This is our the first smartphone we’ve seen with a 28nm SoC, and thus battery life is the big question. Further, the handset includes all the onboard MSM8960 radio goodness as we’ll mention in a bit. The problem with some HTC phones for the longest time was that they shipped with smaller than average batteries - while the competition continued up past 6 Whr, HTC would ship phones with 5 or so. That changes with the HTC One X, which includes a 6.66 Whr (1800 mAh, 3.7V) internal battery. I’m presenting the same battery capacity chart that we did in the Xolo X900 review for a frame of reference.

Like we did with the X900 review, we’re going to present the normalized battery performance - battery life divided by battery capacity - to give a better idea for how this compares with the competition.

Battery Capacity

As a reminder, the browsing tests happen at 200 nits and consist of a few dozen pages loaded endlessly over WCDMA or WiFi (depending on the test) until the phone powers off. The WiFi hotspot tethering test consists of a single attached client streaming 128 kbps MP3 audio and loading four tabs of the page loading test through the handset over WCDMA with the display off.

Web Browsing (Cellular 3G - EVDO or WCDMA)

HTC is off to an incredible start with our 3G web browsing tests. Even if you assume that Android and iOS are on even footing from a power efficiency standpoint, the HTC One X is easily able to equal Apple's best in terms of battery life. In reality my guess is that the 4S is at a bit of an unfair advantage in this test due to how aggressive iOS/mobile Safari can be about reducing power consumption, but either way the AT&T One X does amazing here. The advantage isn't just because of the larger battery either, if we look at normalized results we see that the One X is simply a more efficient platform than any other Android smartphone we've tested:

Normalized Battery Life - Web Browsing (Cellular 3G)

The Tegra 3 based international One X doesn't do as well. NVIDIA tells us that this is because of differences in software. We'll be testing a newer build of the One X's software to see how much of an improvement there is in the coming days.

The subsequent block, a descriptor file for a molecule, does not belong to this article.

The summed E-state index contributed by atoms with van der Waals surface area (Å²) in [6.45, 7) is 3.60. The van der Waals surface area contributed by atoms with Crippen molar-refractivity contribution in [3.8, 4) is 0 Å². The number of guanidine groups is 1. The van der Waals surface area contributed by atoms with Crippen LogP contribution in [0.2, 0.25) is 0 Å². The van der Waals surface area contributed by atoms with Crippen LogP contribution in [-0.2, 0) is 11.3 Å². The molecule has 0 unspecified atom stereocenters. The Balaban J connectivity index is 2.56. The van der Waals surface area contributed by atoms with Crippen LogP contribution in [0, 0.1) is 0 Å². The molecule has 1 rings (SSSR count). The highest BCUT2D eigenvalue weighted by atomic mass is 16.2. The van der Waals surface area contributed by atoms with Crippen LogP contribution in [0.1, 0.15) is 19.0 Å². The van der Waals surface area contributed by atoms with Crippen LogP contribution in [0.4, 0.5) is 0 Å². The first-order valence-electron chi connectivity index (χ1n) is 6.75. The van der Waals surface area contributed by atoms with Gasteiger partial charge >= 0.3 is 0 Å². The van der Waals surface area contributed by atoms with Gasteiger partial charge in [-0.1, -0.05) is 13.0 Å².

Moving onto WiFi battery life the AT&T One X continues to do quite well, although the Droid 4 and RAZR MAXX are both able to deliver longer battery life in this case:

Web Browsing (WiFi)

There are too many variables at play here (panel efficiency, WiFi stack, browser/software stack) to pinpoint why the One X loses its first place position, but it's still an extremely strong performer. Once again we see a noticeable difference between it and the international One X.

Normalized Battery Life - Web Browsing (WiFi)

The big question is how well does the AT&T One X do when we're using the MSM8960's LTE baseband? Pretty darn well, when you consider that it's bested only by the RAZR MAXX with its gargantuan battery. Probably the most notable comparison point here is the HTC Vivid or Galaxy Note on AT&T which both are based on the APQ8060 + MDM9200 combination. 

As a reminder, the Verizon / CDMA2000 LTE devices here are at a bit of a disadvantage due to virtually all of those handsets camping CDMA2000 1x for voice and SMS. The AT&T LTE enabled devices use circuit switched fallback (CSFB) and essentially only camp one air interface at a time, falling back from LTE to WCDMA to exchange a call.

Web Browsing (Cellular 4G WiMAX or LTE)